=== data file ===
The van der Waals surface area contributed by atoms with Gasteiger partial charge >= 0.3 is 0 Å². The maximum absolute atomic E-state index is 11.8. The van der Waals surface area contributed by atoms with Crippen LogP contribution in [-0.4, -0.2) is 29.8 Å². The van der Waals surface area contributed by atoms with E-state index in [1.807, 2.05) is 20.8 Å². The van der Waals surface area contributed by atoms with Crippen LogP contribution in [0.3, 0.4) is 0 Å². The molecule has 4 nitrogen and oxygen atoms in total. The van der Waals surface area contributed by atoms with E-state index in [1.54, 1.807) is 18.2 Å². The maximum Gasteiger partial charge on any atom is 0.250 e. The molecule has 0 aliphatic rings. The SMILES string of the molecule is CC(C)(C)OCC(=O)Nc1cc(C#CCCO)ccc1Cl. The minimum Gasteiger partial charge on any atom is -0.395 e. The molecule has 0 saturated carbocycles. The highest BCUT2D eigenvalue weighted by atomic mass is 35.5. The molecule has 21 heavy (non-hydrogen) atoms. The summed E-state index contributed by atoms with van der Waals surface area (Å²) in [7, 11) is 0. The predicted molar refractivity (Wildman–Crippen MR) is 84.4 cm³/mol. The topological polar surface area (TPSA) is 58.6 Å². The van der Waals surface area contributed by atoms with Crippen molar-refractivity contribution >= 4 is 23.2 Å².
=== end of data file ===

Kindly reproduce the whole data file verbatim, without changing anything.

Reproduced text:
The van der Waals surface area contributed by atoms with Gasteiger partial charge >= 0.3 is 0 Å². The maximum absolute atomic E-state index is 11.8. The van der Waals surface area contributed by atoms with Crippen LogP contribution in [-0.4, -0.2) is 29.8 Å². The van der Waals surface area contributed by atoms with E-state index in [1.807, 2.05) is 20.8 Å². The van der Waals surface area contributed by atoms with Crippen LogP contribution in [0.3, 0.4) is 0 Å². The molecule has 4 nitrogen and oxygen atoms in total. The van der Waals surface area contributed by atoms with E-state index in [1.54, 1.807) is 18.2 Å². The maximum Gasteiger partial charge on any atom is 0.250 e. The molecule has 0 aliphatic rings. The SMILES string of the molecule is CC(C)(C)OCC(=O)Nc1cc(C#CCCO)ccc1Cl. The minimum Gasteiger partial charge on any atom is -0.395 e. The molecule has 0 saturated carbocycles. The highest BCUT2D eigenvalue weighted by atomic mass is 35.5. The molecule has 21 heavy (non-hydrogen) atoms. The summed E-state index contributed by atoms with van der Waals surface area (Å²) in [7, 11) is 0. The predicted molar refractivity (Wildman–Crippen MR) is 84.4 cm³/mol. The topological polar surface area (TPSA) is 58.6 Å². The van der Waals surface area contributed by atoms with Crippen molar-refractivity contribution >= 4 is 23.2 Å².